Today was a beautiful, crisp, blue winter’s day. The sun shone and the air was cold enough to feel like winter, but warm enough to warrant smiles from a handful of strangers as I strolled to work this morning (for those unawares, I wait tables at a restaurant). The positive vibrations carried on through the day, into the lunch rush and swiftly followed me back home. I think everyone felt grateful for such bliss in early February.

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Book Soundtracking: Coming Through Slaughter

I’ve been home sick for the last few days, reading fiendishly. Right now, I’m plowing through Herzog On Herzog which is one of three Herzog books on my ‘To Read’ stack currently. The straight interview format is perfect for my less-than-sparkling mindstate: I don’t feel well enough to dig deeply into poetry and feel like starting a new novel in this state would be akin to trying to make fists upon waking.

As a big fan of his work, having the director himself meditate on the details surrounding his films (often having to set the story straight against the plethora of myths surrounding them) make it a compelling read. It’s offered great insight into where his films come from, as well as totally changed how I see Herzog. I’ve always imagined him, at least in some part, as an artful prankster purposely playing with people’s perceptions of reality and their sense of what films should be. It turns out he is just a totally earnest individual with a strange way of perceiving the world. He comes across as entirely refined in a very specific, unique manner.

Previously, I was completely enthralled in Michael Ondaatje‘s Coming Through Slaughter (In fact, it was one of three Ondaatje books I’ve read and adored recently). Coming Through Slaughter is a re-imagining of the life of jazz legend Buddy Bolden:

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Pony Rides Again

Yesterday was my first day of work after a week of repose and relaxation. My shifted ended at 3:30pm. The sky was blue and the sun was bright. On my walk home, I stopped to pick up some beets to add to a less-than-satisfying borscht I had made the night before. I was determined to make that soup a deep purple, rather than a fleshy, dark pink. Determined to make it ooze with beet sweetness, rather than subtly remind one of what beets tasted like (I made it with golden and candystripe beets, which just aren’t strong enough to make a serious borscht), I stopped at the grocery store and picked up some extras to add to it.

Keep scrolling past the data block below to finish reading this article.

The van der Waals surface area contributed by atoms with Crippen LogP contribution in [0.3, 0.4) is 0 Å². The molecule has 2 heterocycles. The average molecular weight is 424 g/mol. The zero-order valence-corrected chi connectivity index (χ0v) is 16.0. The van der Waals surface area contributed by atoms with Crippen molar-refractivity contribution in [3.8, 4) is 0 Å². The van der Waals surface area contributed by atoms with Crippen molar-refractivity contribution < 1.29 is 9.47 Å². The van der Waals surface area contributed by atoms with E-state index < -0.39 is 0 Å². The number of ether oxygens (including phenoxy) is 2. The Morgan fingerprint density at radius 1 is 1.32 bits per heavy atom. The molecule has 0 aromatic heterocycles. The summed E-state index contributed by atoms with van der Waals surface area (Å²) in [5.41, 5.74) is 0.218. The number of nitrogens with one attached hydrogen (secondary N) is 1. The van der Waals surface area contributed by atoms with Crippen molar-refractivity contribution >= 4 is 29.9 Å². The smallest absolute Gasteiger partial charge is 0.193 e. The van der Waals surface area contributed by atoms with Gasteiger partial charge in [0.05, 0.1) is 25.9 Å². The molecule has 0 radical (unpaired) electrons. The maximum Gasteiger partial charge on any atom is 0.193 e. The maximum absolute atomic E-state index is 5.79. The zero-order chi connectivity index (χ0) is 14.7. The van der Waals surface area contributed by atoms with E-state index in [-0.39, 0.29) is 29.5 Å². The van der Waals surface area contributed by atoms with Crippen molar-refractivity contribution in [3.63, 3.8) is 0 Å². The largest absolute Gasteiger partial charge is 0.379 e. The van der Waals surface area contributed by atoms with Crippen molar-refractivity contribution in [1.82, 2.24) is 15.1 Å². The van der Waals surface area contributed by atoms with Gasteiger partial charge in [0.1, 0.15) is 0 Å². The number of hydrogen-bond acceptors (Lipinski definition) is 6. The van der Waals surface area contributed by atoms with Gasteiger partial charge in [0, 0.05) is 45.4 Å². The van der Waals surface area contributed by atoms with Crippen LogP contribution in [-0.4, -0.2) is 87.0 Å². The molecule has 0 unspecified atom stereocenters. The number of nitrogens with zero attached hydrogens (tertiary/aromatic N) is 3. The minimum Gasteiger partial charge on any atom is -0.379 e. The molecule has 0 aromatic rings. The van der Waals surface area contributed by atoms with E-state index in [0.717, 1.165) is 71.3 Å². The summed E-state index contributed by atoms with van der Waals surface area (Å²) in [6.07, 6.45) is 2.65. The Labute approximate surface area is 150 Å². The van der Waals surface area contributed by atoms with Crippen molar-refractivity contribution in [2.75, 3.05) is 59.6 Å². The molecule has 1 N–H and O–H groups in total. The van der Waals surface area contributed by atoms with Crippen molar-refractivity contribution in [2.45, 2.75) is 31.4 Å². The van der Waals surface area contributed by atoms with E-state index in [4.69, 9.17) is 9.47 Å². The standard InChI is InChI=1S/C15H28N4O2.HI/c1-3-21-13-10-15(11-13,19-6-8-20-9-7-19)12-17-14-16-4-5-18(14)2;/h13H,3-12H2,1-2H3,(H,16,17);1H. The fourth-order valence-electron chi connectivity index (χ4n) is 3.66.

Purple beetroot in my fist, I arrived home. Marching up the stairs, I met my roommate, D, at the landing in our front hallway.

“I’ve come to make things right” I said triumphantly, hoisting the beets above my head.

“I’m going for a skate” said D.

“Ooh, maybe I’ll go for a skate” I replied, immediately letting slip away any resolve regarding my soup.

I left the beets laid across the kitchen table, grabbed my sunglasses and toque and headed for The Oval.

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Triple Threat: Three Distincly Different Memories Connected To Arthur Russell

The first time I heard Arthur Rusell was in 2008 when Rough Trade issued the posthumous compilation Love Is Overtaking Me. B, my close friend and musical confidant of many years, was listening to the rather soft folk-rock found on the first half of the record. I teased him (as is my way) and mistook it for something akin to James Taylor. Little did I realize, Russell’s diverse musical output and humble persona would have a profound affect on the way I understand artistic identity in the coming years. Here are three distinct instances to which Arthur Russell’s songs have served as the perfect accompaniment: